90% of individuals develop an addiction before the age of 18

As children grow up, their brain is engaged in a critical period of development. Exposing the brain to substances before the age of 25 when this brain development is complete may "rewire" the brain to crave and seek the substances that produce dopamine, the pleasure chemicals in the brain.  Children at elevated risk have a family history of addiction, have experienced trauma, disruption or change they can't managed or do not have the ability to regulate their emotions.

Genetics play a role

A study looked at 231 people who were diagnosed with drug or alcohol addiction, comparing them to 61 people who were not addicted. Looking at the first-degree relatives (parents, siblings, or children) the study discovered that if a parent has a drug or alcohol addiction, the child had an 8 times greater chance of developing an addiction.

Poor environment & coping skills

If an individual has a genetic risk of addiction, the pathway to developing the disease becomes more probably with poor coping skills, an inability to self-regulate, and poor response to stress. Living in an environment that produces adverse childhood experiences are the other factors that elevate the risk of addiction.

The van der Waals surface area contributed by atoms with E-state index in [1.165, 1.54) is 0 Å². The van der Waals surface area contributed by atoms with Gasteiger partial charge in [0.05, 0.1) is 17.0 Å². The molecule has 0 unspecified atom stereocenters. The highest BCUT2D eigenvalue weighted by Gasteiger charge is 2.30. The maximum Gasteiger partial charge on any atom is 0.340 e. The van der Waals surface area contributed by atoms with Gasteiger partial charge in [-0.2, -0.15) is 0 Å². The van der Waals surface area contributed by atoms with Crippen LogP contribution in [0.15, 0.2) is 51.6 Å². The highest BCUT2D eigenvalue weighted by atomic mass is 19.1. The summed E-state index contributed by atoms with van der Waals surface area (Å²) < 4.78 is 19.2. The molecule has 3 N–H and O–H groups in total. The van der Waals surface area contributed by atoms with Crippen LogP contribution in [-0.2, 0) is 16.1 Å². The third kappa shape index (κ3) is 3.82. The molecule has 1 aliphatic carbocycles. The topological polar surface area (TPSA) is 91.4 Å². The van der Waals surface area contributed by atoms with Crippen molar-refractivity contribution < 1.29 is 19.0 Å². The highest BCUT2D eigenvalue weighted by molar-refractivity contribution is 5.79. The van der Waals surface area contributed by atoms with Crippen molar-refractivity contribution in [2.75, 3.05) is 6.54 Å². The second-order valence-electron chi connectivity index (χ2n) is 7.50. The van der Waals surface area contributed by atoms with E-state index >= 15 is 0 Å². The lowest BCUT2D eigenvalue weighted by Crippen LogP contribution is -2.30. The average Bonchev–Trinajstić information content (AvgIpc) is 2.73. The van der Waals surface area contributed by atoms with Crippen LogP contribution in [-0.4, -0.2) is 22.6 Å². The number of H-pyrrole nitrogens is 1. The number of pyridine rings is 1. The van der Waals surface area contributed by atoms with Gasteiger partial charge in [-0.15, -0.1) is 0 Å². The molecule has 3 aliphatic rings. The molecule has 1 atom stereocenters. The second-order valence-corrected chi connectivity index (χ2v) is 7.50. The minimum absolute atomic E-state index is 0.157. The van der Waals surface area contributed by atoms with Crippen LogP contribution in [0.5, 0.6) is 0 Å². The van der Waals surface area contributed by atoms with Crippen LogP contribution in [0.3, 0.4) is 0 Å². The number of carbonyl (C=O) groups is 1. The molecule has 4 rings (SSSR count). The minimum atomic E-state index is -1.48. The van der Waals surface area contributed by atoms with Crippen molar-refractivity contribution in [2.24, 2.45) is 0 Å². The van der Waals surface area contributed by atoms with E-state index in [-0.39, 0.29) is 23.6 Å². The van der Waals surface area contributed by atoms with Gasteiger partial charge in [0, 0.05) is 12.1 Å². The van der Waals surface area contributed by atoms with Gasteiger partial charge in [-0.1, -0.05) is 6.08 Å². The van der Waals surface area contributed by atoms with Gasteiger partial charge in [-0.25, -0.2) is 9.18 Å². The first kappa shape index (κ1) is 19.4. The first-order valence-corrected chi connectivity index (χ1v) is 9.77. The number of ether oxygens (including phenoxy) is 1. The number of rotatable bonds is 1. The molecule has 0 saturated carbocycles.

An adolescent and young adult brain is not yet fully developed

The rational part of the adolescent brain isn’t fully developed and won’t be until age 25 or so. Repeated substance abuse triggers the brain to release dopamine at a high rate and begins to rewire the brain and arrest its normal development triggering it to seek more of the substance.

Fentanyl is a hidden danger

6 of 10 counterfeit pills contain a lethal dose of fentanyl.  It is 50 times more potent than heroin with a lethal dose now in most illicit drugs. Buy a pill from social media or a friend, take it, and you have a 60% chance of being poisoned.  65% of individuals that overdose and die have no diagnosis of a substance abuse disorder and many of these individuals die alone or with others who are not willing to help.